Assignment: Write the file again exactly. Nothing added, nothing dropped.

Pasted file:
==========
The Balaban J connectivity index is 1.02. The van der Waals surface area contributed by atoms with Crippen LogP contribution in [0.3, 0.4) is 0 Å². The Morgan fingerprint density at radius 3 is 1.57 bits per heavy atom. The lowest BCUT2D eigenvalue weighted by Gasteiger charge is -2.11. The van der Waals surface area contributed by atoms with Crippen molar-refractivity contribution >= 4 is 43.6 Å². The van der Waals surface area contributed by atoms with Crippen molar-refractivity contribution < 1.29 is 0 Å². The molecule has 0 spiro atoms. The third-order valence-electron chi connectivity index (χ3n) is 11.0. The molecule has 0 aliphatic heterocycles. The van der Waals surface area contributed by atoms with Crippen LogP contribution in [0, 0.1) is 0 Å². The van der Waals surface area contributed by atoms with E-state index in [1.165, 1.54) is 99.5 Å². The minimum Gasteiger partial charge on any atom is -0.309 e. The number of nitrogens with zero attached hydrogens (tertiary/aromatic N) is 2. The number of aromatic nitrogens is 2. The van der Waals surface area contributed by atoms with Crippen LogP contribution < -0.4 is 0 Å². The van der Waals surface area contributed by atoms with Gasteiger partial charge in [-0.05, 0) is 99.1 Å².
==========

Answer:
The Balaban J connectivity index is 1.02. The van der Waals surface area contributed by atoms with Crippen LogP contribution in [0.3, 0.4) is 0 Å². The Morgan fingerprint density at radius 3 is 1.57 bits per heavy atom. The lowest BCUT2D eigenvalue weighted by Gasteiger charge is -2.11. The van der Waals surface area contributed by atoms with Crippen molar-refractivity contribution >= 4 is 43.6 Å². The van der Waals surface area contributed by atoms with Crippen molar-refractivity contribution < 1.29 is 0 Å². The molecule has 0 spiro atoms. The third-order valence-electron chi connectivity index (χ3n) is 11.0. The molecule has 0 aliphatic heterocycles. The van der Waals surface area contributed by atoms with Crippen LogP contribution in [0, 0.1) is 0 Å². The van der Waals surface area contributed by atoms with E-state index in [1.165, 1.54) is 99.5 Å². The minimum Gasteiger partial charge on any atom is -0.309 e. The number of nitrogens with zero attached hydrogens (tertiary/aromatic N) is 2. The number of aromatic nitrogens is 2. The van der Waals surface area contributed by atoms with Crippen LogP contribution < -0.4 is 0 Å². The van der Waals surface area contributed by atoms with Gasteiger partial charge in [-0.05, 0) is 99.1 Å².